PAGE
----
This was a small demo as to how strace helps to debug problems. Many complex problems can be sorted out using Linux strace command.

Useful links

4 thoughts on “Linux strace command – A magnificent troubleshooter

  1. Duncan

    As a user/sysadmin, my most common use of strace is to see what where a particular program is storing its config files, and/or what data files it’s accessing.

    One often useful option you didn’t mention is -f, trace thru program forks, since often, a program will launch and then fork, with the fork doing the actual real work. I’ve gotten in the habit of throwing in the -f in any case, since it’s just easier to start with it than to examine the output and then decide I need to rerun with it.

    Let’s say I want to figure out where my mail program, claws-mail, is storing its mail folders, so I can back them up.

    strace -feopen claws-mail

    But particularly for X related programs, the list of files it tries to open is HUGE! However, I’m not interested in the libraries, fonts, icons, etc, it’s opening. And I’m only interested in what it’s accessing in my home dir. So I’ll pipe the output to grep. However, strace prints the interesting output to STDERR, so STDOUT can still be used to interact with the program you’re stracing. So STDERR must be piped.

    strace -feopen claws-mail |& grep -v ‘icons\|cursors\|ENOENT’ | grep /home/user

    That straces thru forks (which in this case don’t matter as it doesn’t fork, if it did the PID of the fork making each call would be printed as well), only the file-open call. |& pipes STDERR to grep.

    The first grep uses -v, print lines that do NOT contain, since I’m NOT interested in lines containing “icons” or “cursors”, nor in attempted opens when there was no file to open (no directory entry error, ENOENT).

    The single-quotes are necessary to keep bash from trying to interpret the \|, since those are logical ORs, intended for grep.

    The output of the first grep is piped to a second, grepping for my home dir, since those are the only entries I’m interested in.

    Now, the output is only about 50 lines, mostly files in a single dir, /home/user/.claws-mail/. That’s the config dir. There’s a couple entries for /home/user/config/local/mail/, however, the mail storage dir I was looking for. (There’s also entries for my gtkrc since claws is a gtk-based program, the mime-cache, .fonts.conf, etc, but those aren’t what I’m interested in either. If there were too many such entries, I could add them to the grep -v list, but there’s only a few, so it’s easier to just ignore them.)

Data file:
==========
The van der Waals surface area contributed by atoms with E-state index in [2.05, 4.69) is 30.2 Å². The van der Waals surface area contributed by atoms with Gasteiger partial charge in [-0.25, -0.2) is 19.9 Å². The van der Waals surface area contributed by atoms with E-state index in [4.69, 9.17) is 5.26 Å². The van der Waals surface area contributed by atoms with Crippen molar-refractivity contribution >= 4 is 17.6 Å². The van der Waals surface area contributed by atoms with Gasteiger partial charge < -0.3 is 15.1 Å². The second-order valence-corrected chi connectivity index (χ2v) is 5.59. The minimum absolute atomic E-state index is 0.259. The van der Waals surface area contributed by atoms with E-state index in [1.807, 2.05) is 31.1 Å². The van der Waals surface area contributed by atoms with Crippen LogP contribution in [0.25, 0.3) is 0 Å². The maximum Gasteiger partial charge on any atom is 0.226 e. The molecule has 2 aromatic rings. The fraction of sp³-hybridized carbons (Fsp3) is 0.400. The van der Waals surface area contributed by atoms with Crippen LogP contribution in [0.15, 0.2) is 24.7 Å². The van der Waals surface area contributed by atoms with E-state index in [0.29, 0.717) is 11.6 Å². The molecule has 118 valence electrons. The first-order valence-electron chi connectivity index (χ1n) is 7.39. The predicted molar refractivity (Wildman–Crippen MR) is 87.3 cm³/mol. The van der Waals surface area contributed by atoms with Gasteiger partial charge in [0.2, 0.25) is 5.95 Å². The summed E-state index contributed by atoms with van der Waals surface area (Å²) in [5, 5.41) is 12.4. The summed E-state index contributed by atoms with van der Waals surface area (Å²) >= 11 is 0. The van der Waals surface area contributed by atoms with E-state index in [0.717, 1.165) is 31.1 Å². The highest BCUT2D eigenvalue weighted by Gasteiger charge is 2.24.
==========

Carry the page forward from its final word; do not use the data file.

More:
Here’s a short segment. (Oviously I’ve “genericized” the user in the grep and output, my real user isn’t “user”. Also, claws’ standard mail directory location would be different, I’ve customized it, here.):

    open(“/home/user/.fonts.conf”, O_RDONLY) = 13
    open(“/home/user/.claws-mail/accountrc”, O_RDONLY) = 10
    open(“/home/user/.claws-mail/folderlist.xml”, O_RDONLY) = 14
    open(“/home/user/config/local/mail/queue/.claws_cache”, O_RDONLY) = 14
    open(“/home/user/config/local/mail/queue/.claws_mark”, O_RDONLY) = 14
    open(“/home/user/.claws-mail/tagsdb/#mh/mail/queue/.claws_tags”, O_RDONLY) = 14
    open(“/home/user/.claws-mail/matcherrc”, O_RDONLY) = 14

    Reply
    1. Tarun Post author

      Thanks a lot for sharing your valuable experience.

      Reply
  2. Daniel Stavrovski

    hey Tarun Thakur, thanks for sharing these great examples of ‘strace’ usage. some of them will come handy to me, no doubt.

    anyhow, I wanted to add that I find the usage of the ‘-p’ switch quite handy as it allows strace to attach to an already running PID.

    keep up the great work.

    take care,

    - d

    Reply
  3. Ardi

    Owh, thanks god, you have seen people who share about strace.

    This is really helpful for me.

    Great thanks.

    Reply